Author: E.J. Wenstrom
Cursed with soulless eternal life in a dystopian wasteland of a world, Adem lives in the shadows, tormented by his secret, inexplicable burden. Created by the most powerful of magic, Adem is a golem who not only looks perfectly human but emotionally (dare I even say ethically and spiritually) is human. His greatest cross to bear, however, is the fact that he must kill, wantonly, brutally, without any control over his body to protect the one thing this ancient formless magic binds him to: a strange little box. Throughout the centuries hunters have come for it and Adem has warned, pleaded, begged, but they all tried to touch it, they all set off the terrible chain-reaction of violence he could not forbear. And now all those dead haunted eyes and the unknown contents of the box wear on our lonesome figure. If only Adem could truly be human, could have a soul, and could live and mercifully die. At the very least, if he could just have some answers: who created him and why? What is in the box that is worth more than all of these lives? Why do the hunters always find him and why do they persist?
Adem’s chance at mortality and the end of his loneliness is promised through the arrival of a beautiful, dark winged angel. Kythiel promises a soul and much more if the golem can do the impossible: risk everything, including the possibility of another war between the negligent gods and their creations to fight through the underworld and retrieve the lost soul of the angel’s true love. With nothing left to loose and lifetime upon lifetime of isolation and death ahead of him, Adem accepts the challenge. Only, there is one complication – while escaping the city his troublesome conscience encourages him to help a desperate woman and the child with her. He’s watched both of them from the gloom of his abandoned tower for so long that the pull of a personal attachment necessitates intercession. And now… now this dangerous magical creature with his unearthly burden must make a journey with a child – and what if he should kill him as well? Torn between fear and desire, morality and escape, Adem voyages into an abyss searching for redemption and it looks like making amends is going to cost him absolutely everything he ever wanted.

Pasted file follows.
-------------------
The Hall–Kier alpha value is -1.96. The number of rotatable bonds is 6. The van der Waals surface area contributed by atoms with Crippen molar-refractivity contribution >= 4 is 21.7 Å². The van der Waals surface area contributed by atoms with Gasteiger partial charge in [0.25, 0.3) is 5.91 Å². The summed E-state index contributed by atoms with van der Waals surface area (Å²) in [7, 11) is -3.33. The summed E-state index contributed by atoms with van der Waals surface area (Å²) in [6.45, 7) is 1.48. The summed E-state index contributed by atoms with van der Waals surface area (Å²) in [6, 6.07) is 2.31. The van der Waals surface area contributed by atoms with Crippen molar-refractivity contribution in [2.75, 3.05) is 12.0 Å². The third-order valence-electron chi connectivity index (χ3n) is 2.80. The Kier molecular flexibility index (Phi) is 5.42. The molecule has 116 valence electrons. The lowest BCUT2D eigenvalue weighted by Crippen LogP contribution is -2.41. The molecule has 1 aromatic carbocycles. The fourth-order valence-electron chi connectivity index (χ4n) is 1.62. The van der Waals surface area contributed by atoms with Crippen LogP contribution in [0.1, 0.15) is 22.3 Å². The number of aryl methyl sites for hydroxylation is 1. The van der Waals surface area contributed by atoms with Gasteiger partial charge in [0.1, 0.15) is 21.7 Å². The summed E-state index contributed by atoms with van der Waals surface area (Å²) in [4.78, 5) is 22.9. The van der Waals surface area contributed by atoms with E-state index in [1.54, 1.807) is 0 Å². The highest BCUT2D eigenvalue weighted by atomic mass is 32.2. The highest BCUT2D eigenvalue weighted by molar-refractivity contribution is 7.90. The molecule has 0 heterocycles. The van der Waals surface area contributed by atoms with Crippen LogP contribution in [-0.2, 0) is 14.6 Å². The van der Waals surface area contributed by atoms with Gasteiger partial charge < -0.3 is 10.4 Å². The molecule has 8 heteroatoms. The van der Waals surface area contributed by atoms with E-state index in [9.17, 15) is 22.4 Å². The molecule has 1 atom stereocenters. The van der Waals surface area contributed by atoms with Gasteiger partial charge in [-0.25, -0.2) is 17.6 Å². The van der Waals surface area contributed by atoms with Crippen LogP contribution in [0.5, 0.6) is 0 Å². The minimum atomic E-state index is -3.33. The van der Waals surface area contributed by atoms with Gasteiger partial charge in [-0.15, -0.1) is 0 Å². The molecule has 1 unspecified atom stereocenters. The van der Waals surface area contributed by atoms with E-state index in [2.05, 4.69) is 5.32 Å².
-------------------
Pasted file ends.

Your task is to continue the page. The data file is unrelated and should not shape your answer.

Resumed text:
Breathless and intense, this high fantasy/dystopian story is a unique take on the sympathetic monster tale (such as Frankenstein and the plethora of regretful werewolf novels). Adem, as he is reminded, is nothing but mud after all, cobbled together by strong magic and supposedly controlled by some entity or person long gone. Yet, he is the most human (and sympathetic) character I have encountered in a long time. Adem’s situation is fantastical, yet his heart and emotions bring reality to every event, every complication, every quandary, and all of the continual danger. He’s been abandoned and alone since whatever events lead to his own inception (an event so far back in time he cannot recall it) yet he is not crazy from isolation, merely starved for interaction and acutely aware of what is right and wrong. His ability to care for others more than himself of course wars with his ultimate desire to shift from golem to mere man. Despite his alleged nature, it’s as though he already has a soul – one far better than most.
The details of Adem’s realm and its history are complicated with gods and angels, wars in heaven and rebellions. There’s a basic Biblical feel to it, yet the history and backdrop is distinctly its own. In this first chronicle of the Third Realm War, we are told just enough to whet our appetites, understand the first stage and the consequences of a journey into the Underworld, and become exceedingly curious (alongside Adem) about all of the things we don’t know – those little essentials the gods (or their minions) have hidden or corrupted in the sparse annals of history.
The Underworld itself, complete with an Orpheus like twist and even a mystical boatman and Styx-like river was one of my favorite portions of the tale. Transforming itself to lure souls and trap them with temptations, Adem must make his way through an ever shifting and deceptive plane, along with an unexpected ghost companion, to find the veritable needle in a haystack. As his search progresses, he runs into the souls of those he has killed and witnesses the rotting torment of the dead and what becomes of their glassy eyed spirits. Breaking through a realm meant only to be entered by the dead, Adem will encounter demons and monsters before his journey is up and here, where all the rules are different, his fast healing magic body will fail him and, for the first time, he’ll learn what pain is.
As the story progresses readers’ scooch closer and closer to the edge of their chairs, allowing the tension and the revelations to engulf our collective imaginations. Twisting and turning, Mud won’t let itself be defined or outsmarted and in the conclusion we have both satisfaction and frustration: understanding more and wanting to take that understanding to the next level. This would be a problem if Mud wasn’t the obvious beginning to a series (the second destined to come out sometime this year). Since it’s a series . . . well, that’s just about the most perfection you could ask for: a transition which keeps you engaged in the story without saying “wait, why did I read this if you’re not going to finish it now.”
So, I’m hopelessly addicted and my imagination, often disappointed in fantasy lately, has been rejuvenated and longs to return to this disheveled, weak, hopelessly hopeful world and battle it out with the angels and the distanced gods. Highly recommended.
– Frances Carden
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